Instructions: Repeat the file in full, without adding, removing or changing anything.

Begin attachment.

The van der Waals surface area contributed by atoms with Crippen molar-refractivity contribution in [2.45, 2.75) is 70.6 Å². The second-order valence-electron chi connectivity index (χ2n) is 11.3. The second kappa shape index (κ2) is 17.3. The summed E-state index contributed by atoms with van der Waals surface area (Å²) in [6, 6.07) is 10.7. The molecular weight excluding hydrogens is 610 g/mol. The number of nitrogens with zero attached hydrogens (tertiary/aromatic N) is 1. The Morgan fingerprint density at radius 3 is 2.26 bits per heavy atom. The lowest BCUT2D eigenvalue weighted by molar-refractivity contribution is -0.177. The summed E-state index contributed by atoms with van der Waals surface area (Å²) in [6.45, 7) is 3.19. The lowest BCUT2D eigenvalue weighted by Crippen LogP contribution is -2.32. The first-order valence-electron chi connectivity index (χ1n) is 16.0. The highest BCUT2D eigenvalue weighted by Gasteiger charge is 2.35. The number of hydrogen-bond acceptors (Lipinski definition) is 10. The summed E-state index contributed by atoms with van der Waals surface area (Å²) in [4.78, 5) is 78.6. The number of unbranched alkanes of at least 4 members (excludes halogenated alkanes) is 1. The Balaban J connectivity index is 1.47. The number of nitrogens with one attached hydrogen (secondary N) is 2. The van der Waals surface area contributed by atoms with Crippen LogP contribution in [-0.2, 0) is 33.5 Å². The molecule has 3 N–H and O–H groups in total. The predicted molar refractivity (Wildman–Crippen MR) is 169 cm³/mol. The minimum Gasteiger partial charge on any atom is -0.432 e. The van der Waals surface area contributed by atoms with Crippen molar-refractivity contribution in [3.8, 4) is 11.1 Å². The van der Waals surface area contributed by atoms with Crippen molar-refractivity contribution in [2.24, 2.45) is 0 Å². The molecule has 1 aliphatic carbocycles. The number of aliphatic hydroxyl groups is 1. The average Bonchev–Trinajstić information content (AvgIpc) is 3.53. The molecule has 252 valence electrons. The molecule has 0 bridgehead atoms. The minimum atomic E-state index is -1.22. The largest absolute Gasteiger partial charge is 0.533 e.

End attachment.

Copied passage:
The van der Waals surface area contributed by atoms with Crippen molar-refractivity contribution in [2.45, 2.75) is 70.6 Å². The second-order valence-electron chi connectivity index (χ2n) is 11.3. The second kappa shape index (κ2) is 17.3. The summed E-state index contributed by atoms with van der Waals surface area (Å²) in [6, 6.07) is 10.7. The molecular weight excluding hydrogens is 610 g/mol. The number of nitrogens with zero attached hydrogens (tertiary/aromatic N) is 1. The Morgan fingerprint density at radius 3 is 2.26 bits per heavy atom. The lowest BCUT2D eigenvalue weighted by molar-refractivity contribution is -0.177. The summed E-state index contributed by atoms with van der Waals surface area (Å²) in [6.45, 7) is 3.19. The lowest BCUT2D eigenvalue weighted by Crippen LogP contribution is -2.32. The first-order valence-electron chi connectivity index (χ1n) is 16.0. The highest BCUT2D eigenvalue weighted by Gasteiger charge is 2.35. The number of hydrogen-bond acceptors (Lipinski definition) is 10. The summed E-state index contributed by atoms with van der Waals surface area (Å²) in [4.78, 5) is 78.6. The number of unbranched alkanes of at least 4 members (excludes halogenated alkanes) is 1. The Balaban J connectivity index is 1.47. The number of nitrogens with one attached hydrogen (secondary N) is 2. The van der Waals surface area contributed by atoms with Crippen LogP contribution in [-0.2, 0) is 33.5 Å². The molecule has 3 N–H and O–H groups in total. The predicted molar refractivity (Wildman–Crippen MR) is 169 cm³/mol. The minimum Gasteiger partial charge on any atom is -0.432 e. The van der Waals surface area contributed by atoms with Crippen molar-refractivity contribution in [3.8, 4) is 11.1 Å². The van der Waals surface area contributed by atoms with Crippen molar-refractivity contribution in [2.24, 2.45) is 0 Å². The molecule has 1 aliphatic carbocycles. The number of aliphatic hydroxyl groups is 1. The average Bonchev–Trinajstić information content (AvgIpc) is 3.53. The molecule has 252 valence electrons. The molecule has 0 bridgehead atoms. The minimum atomic E-state index is -1.22. The largest absolute Gasteiger partial charge is 0.533 e.